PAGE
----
Website of the German Lost Art Foundation

Kulturgutverluste in der DDR – Ein Spezialinventar zu den Stasi-Unterlagen (Lost Cultural Property in the GDR - A Special Inventory of Stasi Records)

Any form of prove­nance re­search needs to be based on vi­able foun­da­tions. But while it is easy enough to state this tru­ism, it can be dif­fi­cult to find such foun­da­tions. And these are far more dif­fi­cult to lay down—es­pe­cial­ly for lost cul­tur­al prop­er­ty in the So­vi­et Oc­cu­pa­tion Zone and the GDR. Al­though there has been a crit­i­cal aware­ness of this field up un­til now, there has on­ly been spo­radic aca­dem­ic re­search and few re­li­able find­ings. Da­ta pro­tec­tion reg­u­la­tions mean no vic­tim list ex­ists of cit­i­zens af­fect­ed by SED state despo­tism. Many files with per­son­al­ly iden­ti­fi­able in­for­ma­tion lo­cat­ed in the archives are still sub­ject to the usu­al re­ten­tion pe­ri­ods. Such bar­ri­ers sig­nif­i­cant­ly ham­per prove­nance re­search for the pe­ri­od 1945–1990.

Sup­pose that, when check­ing stocks of a his­toric book col­lec­tion, the name N.N. ap­pears as a hand­writ­ten in­scrip­tion in some of the vol­umes. A look at the in­sti­tu­tion’s own ob­ject doc­u­men­ta­tion re­veals on­ly that the books were not do­nat­ed by N.N. him or her­self, but were “hand­ed over” or “trans­ferred” by a pub­lic body, e.g. the dis­trict coun­cil cul­tur­al de­part­ment, the tax of­fice or the cus­toms au­thor­i­ty. So where do we start with the ques­tion of why a pub­lic au­thor­i­ty was ob­vi­ous­ly dis­tribut­ing pri­vate prop­er­ty here?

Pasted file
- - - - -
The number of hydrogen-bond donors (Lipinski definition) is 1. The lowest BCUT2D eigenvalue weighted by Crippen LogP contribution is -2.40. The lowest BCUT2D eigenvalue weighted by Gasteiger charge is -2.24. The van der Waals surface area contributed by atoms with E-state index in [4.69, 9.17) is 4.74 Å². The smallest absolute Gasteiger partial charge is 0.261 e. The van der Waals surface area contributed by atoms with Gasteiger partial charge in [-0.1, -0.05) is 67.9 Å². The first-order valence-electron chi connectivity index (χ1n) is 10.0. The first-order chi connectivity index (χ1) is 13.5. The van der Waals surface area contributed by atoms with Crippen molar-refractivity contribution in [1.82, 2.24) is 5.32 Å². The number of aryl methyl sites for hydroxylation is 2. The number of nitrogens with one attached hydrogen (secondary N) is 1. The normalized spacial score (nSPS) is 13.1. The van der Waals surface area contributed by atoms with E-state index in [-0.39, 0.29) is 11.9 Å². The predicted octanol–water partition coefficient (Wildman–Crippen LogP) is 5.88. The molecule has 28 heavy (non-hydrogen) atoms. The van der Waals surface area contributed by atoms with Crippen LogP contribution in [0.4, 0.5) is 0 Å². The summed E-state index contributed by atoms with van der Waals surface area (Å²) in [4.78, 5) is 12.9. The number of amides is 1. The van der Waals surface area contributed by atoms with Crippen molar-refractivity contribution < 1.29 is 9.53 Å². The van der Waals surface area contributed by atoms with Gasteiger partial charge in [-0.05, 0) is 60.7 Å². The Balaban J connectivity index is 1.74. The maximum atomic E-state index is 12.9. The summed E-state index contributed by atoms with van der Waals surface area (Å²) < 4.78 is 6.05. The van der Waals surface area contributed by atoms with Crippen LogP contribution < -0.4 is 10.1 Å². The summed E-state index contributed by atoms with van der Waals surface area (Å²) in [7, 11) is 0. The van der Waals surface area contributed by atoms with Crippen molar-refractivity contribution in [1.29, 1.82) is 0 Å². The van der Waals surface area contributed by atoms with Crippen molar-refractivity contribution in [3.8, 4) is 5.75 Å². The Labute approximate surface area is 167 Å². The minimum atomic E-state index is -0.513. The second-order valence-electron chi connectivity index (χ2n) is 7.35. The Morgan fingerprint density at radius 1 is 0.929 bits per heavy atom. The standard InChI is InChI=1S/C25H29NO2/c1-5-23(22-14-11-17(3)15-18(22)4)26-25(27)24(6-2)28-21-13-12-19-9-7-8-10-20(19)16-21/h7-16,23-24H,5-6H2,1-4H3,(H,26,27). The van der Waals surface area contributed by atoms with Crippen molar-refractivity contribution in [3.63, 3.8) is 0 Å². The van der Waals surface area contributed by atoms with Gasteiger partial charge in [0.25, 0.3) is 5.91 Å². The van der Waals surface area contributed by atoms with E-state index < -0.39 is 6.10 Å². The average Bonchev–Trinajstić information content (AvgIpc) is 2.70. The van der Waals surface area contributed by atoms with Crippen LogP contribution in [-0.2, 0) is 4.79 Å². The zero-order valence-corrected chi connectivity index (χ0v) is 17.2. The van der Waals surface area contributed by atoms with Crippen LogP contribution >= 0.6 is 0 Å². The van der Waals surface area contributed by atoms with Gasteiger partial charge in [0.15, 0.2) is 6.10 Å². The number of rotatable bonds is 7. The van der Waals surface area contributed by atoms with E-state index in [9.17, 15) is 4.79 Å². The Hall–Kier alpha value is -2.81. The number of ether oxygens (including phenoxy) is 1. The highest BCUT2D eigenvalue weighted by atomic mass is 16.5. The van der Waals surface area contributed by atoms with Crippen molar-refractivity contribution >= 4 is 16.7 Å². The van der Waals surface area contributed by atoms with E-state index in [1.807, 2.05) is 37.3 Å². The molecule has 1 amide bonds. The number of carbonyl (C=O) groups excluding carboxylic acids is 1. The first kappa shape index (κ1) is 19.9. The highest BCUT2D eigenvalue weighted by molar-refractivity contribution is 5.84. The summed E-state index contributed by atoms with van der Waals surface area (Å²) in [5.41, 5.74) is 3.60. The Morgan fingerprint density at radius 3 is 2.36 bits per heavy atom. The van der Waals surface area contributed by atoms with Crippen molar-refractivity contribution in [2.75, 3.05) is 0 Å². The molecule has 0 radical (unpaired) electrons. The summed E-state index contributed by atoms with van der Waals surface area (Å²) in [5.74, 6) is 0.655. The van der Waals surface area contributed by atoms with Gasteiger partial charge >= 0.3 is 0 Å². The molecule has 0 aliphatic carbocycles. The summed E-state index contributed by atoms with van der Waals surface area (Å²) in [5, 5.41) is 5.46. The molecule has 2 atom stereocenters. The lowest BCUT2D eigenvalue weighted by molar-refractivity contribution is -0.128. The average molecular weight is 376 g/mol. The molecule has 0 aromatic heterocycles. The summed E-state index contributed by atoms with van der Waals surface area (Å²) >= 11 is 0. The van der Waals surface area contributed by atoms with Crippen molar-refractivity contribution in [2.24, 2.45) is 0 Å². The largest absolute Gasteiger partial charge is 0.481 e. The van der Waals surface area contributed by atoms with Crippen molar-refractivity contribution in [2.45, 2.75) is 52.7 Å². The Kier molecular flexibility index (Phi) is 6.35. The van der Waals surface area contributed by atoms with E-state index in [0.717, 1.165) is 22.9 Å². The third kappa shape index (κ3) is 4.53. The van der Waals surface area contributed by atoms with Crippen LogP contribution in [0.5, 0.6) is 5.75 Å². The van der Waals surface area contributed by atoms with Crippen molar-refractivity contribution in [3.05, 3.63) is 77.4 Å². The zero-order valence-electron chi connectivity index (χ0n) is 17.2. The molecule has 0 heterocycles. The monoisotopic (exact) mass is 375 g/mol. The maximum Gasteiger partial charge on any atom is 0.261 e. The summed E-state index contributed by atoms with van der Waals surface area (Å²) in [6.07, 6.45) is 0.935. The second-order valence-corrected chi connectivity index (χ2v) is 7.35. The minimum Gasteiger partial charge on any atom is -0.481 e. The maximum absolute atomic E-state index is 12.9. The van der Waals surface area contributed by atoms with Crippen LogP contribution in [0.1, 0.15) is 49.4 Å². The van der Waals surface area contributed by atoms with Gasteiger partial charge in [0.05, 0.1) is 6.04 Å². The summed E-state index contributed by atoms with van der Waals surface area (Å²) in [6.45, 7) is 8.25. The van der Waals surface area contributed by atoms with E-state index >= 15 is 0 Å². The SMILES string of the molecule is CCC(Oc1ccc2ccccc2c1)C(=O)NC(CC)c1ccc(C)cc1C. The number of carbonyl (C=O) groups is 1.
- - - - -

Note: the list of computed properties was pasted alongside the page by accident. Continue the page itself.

Promis­ing ap­proach­es to re­search have rarely been im­ple­ment­ed to date. If the sur­viv­ing in­di­vid­u­al records (e.g. ob­ject files, cor­re­spon­dence, var­i­ous notes) did not of­fer any more ad­di­tion­al in­for­ma­tion, the re­searcher had to weigh up the ef­fort in­volved against the ben­e­fits, and of­ten moved on to the next group of ob­jects. Af­ter all, there is no point search­ing for a per­son’s civ­il sta­tus doc­u­ments, for­mer res­i­den­tial ad­dress or traces in ex­ter­nal archives with­out a ge­o­graph­i­cal ref­er­ence and with­out clear ev­i­dence of an in­jus­tice suf­fered.